Relationships are at the center of the natural world. Every day, we’re sustained by complex, interconnected ecosystems. And according to Marqus Cole, Director of Church and Community Engagement at Evangelical Environmental Network (EEN), if we want to restore the environment, we should start with the relationships that tie us together.

Marqus’ role can’t be summed up in one title: He’s a pastor, lawyer, anti-racism consultant, and community mobilizer. But his career’s throughline comes down to connections: joining with others to work towards healing and justice — whether that’s in a garden, church, courtroom or classroom. At EEN, he is inviting Evangelical Christians on a journey to be better caretakers of the Earth and to bring their fellow faithful with them.

Marqus spoke with the Better Samaritan about planting seeds for change in churches and building congregations committed to creation care.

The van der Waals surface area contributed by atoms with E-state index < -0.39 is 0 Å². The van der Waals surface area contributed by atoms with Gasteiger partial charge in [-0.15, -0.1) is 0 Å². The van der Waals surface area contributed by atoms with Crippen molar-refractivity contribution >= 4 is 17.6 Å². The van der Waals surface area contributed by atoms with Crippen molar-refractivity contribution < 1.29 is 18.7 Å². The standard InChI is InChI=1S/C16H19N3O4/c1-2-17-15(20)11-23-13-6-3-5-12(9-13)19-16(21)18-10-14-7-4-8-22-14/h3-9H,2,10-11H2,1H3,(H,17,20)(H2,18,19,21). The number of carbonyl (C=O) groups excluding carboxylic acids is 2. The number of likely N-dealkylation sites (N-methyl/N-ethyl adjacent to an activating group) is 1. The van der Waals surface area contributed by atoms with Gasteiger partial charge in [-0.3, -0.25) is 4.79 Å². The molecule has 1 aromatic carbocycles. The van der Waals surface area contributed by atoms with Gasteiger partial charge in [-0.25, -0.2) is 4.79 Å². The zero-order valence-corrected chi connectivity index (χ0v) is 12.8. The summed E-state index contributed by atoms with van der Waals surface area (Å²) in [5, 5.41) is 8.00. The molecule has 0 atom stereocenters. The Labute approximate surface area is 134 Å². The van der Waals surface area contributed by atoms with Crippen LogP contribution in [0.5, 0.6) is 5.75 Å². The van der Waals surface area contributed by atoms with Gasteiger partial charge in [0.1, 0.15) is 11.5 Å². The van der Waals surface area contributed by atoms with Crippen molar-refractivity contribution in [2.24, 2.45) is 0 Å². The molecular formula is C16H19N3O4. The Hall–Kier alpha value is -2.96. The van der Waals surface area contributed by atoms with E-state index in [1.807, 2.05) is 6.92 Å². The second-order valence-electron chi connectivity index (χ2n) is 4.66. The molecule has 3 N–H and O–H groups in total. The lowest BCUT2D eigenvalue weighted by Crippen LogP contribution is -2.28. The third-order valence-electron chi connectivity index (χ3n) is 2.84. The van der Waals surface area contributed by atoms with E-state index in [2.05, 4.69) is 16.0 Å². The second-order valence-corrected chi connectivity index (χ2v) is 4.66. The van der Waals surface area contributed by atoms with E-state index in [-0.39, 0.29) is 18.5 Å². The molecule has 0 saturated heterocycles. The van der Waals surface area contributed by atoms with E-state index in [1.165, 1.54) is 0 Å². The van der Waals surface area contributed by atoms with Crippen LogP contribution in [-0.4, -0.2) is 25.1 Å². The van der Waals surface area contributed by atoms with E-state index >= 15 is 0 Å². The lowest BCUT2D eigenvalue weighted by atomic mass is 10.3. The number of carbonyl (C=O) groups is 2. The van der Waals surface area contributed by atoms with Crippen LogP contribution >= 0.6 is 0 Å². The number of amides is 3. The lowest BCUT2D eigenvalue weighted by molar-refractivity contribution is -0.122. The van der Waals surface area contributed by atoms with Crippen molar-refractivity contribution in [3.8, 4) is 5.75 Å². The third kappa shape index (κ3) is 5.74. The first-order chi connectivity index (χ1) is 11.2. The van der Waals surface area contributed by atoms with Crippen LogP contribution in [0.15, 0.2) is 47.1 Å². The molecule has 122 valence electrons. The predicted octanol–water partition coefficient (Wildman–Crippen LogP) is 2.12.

Understand where we are now

The conversation around creation care would look far different if we were having it 20 years ago, or even two years ago, Marqus says. It’s important to recognize that “we’re at a hinge point in the story of creation,” coming to terms with a climate crisis and untold ecological destruction.

“All the science tells us that we might actually be over the line already, but we’re definitely at the line and if we don’t act now, some things can’t be reversed,” Marqus says.

Right now, the majority of those severely impacted by global warming live in the Global South.

Right now, the majority of those severely impacted by global warming live in the Global South. In places like Bangladesh, where rising sea levels will cover over 10% of the country’s land by 2050, climate change is an undeniable reality. Despite increasing wildfires and extreme weather events, many Christians in the U.S. still see climate change in the abstract. Understanding our time, context, and community is essential, especially when it comes to locating shared values and uniting for the common good.

Focus on actions, not arguments

Strategies like fear tactics or in-your-face facts often do little to persuade people.